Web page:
FIGURE 5
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Figure 5. Immunofluorescence microscopy to show recombinant forms of SP-D (rfhSP-D) binding to DC-SIGN on the surface of the human embryonic kidney (HEK) cells transfected with DC-SIGN construct (DC–HEK cells). (A) DC–HEK cells incubated with anti-rabbit/CY3 did not show DC-SIGN expression (control). DC–HEK and HEK cells incubated with anti-DC-SIGN followed by anti-rabbit conjugated with CY3 showed the DC-SIGN expression in DC–HEK cells only and not HEK cells. Hoechst was used to stain the nucleus. (B) Analysis of rfhSP-D binding to DC-SIGN on the DC–HEK cells via immunofluorescence. DC–HEK cells incubated with anti-SP-D for 1 h and then probed with anti-mouse/CY5 did not show binding. DC–HEK cells incubated with rfhSP-D (5 µg/ml) for 1 h, followed by anti-SP-D for 1 h and then anti-mouse/CY5 showed the binding on the cell surface. (C) DC-SIGN expression and rfhSP-D binding co-localization analysis via immunofluorescence microscopy. DC–HEK cells incubated with secondary antibodies only (anti-mouse/FITC and anti-rabbit/FITC) for 1 h did not show immunofluorescence. DC–HEK and HEK cells incubated with rfhSP-D for 1 h prior to incubation anti-SP-D monoclonal and anti-DC-SIGN polyclonal for 1 h followed by anti-mouse/FITC and anti-rabbit/CY3 for 1 h showed co-localization for rfhSP-D binding and DC–HEK expression.

rfhSP-D Inhibits DC-SIGN-Mediated Viral Transfer to PBMCs in a Dose-Dependent Manner

To understand whether interaction between rfhSP-D and DC-SIGN impacted upon DC-SIGN-mediated HIV-1 transfer to T cells, we performed a coculture assay using DC–HEK cells and mitogen-activated PBMCs. Presence of rfhSP-D led to a significantly (p < 0.005) reduced HIV-1 p24 levels in day 4 and day 7 PBMC culture supernatants in a dose-dependent manner (Figure 6). This suggested that, in presence of rfhSP-D, the viral uptake by DC–HEK was significantly inhibited resulting in reduced transfer and replication of HIV-1 in PBMC cultures. It is likely that rfhSP-D may have occupied sites on both DC-SIGN as well as HIV-1 gp120 that resulted in reduced DC-SIGN interaction with HIV-1 gp120. EDTA significantly inhibited DC–HEK-mediated viral transfer, as reported previously (33).

FIGURE 6
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Figure 6. DC-SIGN-mediated HIV-1 transfer assay. DC–HEK cells were grown in a 12-well plate until 80% confluence. 20, 10, and 1 µg/ml of recombinant forms of SP-D (rfhSP-D) concentrations were added to the cells and incubated for 2 h for binding. Unbound protein was removed and cells were challenged with 2.5 ng/ml p24 of HIV-1 (SF-162 strain) for 1 h (to bind to DC-SIGN). After 1 h, unbound virus was washed off and cells were cocultured with phytohemaglutinin-activated peripheral blood mononuclear cells (PBMCs) for 24 h. This allows the DC-SIGN captured virus to be transferred to CD4+ cells, where virus will multiply. PBMCs were separated from the monolayer and cultured separately for 4 days to determine viral titer.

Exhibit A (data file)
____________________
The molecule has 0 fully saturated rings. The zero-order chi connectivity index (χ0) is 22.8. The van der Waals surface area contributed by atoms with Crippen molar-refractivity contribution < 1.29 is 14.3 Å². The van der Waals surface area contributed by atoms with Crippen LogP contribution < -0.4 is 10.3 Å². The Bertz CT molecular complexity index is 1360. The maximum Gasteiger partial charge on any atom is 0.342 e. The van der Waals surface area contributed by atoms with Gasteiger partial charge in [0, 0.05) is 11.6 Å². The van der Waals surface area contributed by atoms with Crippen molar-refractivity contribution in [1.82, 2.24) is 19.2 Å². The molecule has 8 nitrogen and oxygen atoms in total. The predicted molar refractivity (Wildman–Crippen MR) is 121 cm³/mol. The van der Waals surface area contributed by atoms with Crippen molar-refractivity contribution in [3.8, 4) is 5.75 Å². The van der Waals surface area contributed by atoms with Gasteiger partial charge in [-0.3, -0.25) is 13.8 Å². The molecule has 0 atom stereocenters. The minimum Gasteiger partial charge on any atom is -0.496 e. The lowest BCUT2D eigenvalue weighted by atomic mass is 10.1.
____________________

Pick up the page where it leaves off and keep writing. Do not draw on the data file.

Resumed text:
Bioinformatics Analysis Revealed That HIV-1 gp120 and rfhSP-D May Occupy the Same Site on the CRDs of DC-SIGN

To support our hypothesis that DC-SIGN once bound to rfhSP-D may not interact with gp120, we performed in silico analyses. The best-docked pose of rfhSP-D and DC-SIGN was subsequently docked to gp120 using Patch Dock server. The shortlisted poses from Patch Dock and ZDOCK were further refined using Fire Dock and RDOCK, respectively. Two poses appear to suggest that HIV-1 gp120 and rfhSP-D possibly occupy the same site on the CRD of DC-SIGN (Figure 7). Thus, in the presence of rfhSP-D, it is likely that interaction of DC-SIGN with gp120 could be inhibited. To validate our bioinformatics strategy, we evaluated the known interaction of gp120 with DC-SIGN followed by docking with CD4. DC-SIGN binds to gp120 at a site distant from its CD4 binding site, and hence, DC-SIGN-bound HIV-1 possibly interacts with CD4 for viral transmission (Figure 8). The global energy of these docked complexes has also been presented (Table 1).

FIGURE 7
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Figure 7. Two poses suggesting that HIV-1 gp120 and recombinant forms of SP-D possibly occupy the same site on carbohydrate recognition domain of DC-SIGN. Docked structures of surfactant protein D trimer (yellow cartoon and calcium ions as red spheres) complexed with DC-SIGN tetramer (blue cartoon and calcium ions as green spheres) and HIV-1 envelope glycoprotein, gp120 (cyan cartoon). The sugars present in gp120 are shown as sticks. The calcium ions of DC-SIGN are represented as green spheres. (A) Rank no. 1. (B) Rank no. 2.

FIGURE 8
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Figure 8. Known interaction of gp120 with DC-SIGN followed by docking with CD4. Selected docked poses of tetrameric DC-SIGN (blue cartoon) and HIV-1 envelope glycoprotein gp120 (cyan cartoon) bound to CD4 (pink cartoon). The sugars present in gp120 are shown as sticks. (A) Rank no. 1. (B) Rank no. 2. (C) Rank no. 3. (D) Rank no. 4.

TABLE 1
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Table 1. Energy for docked complexes of DC-SIGN and gp120 bound to CD4 refined using FireDock.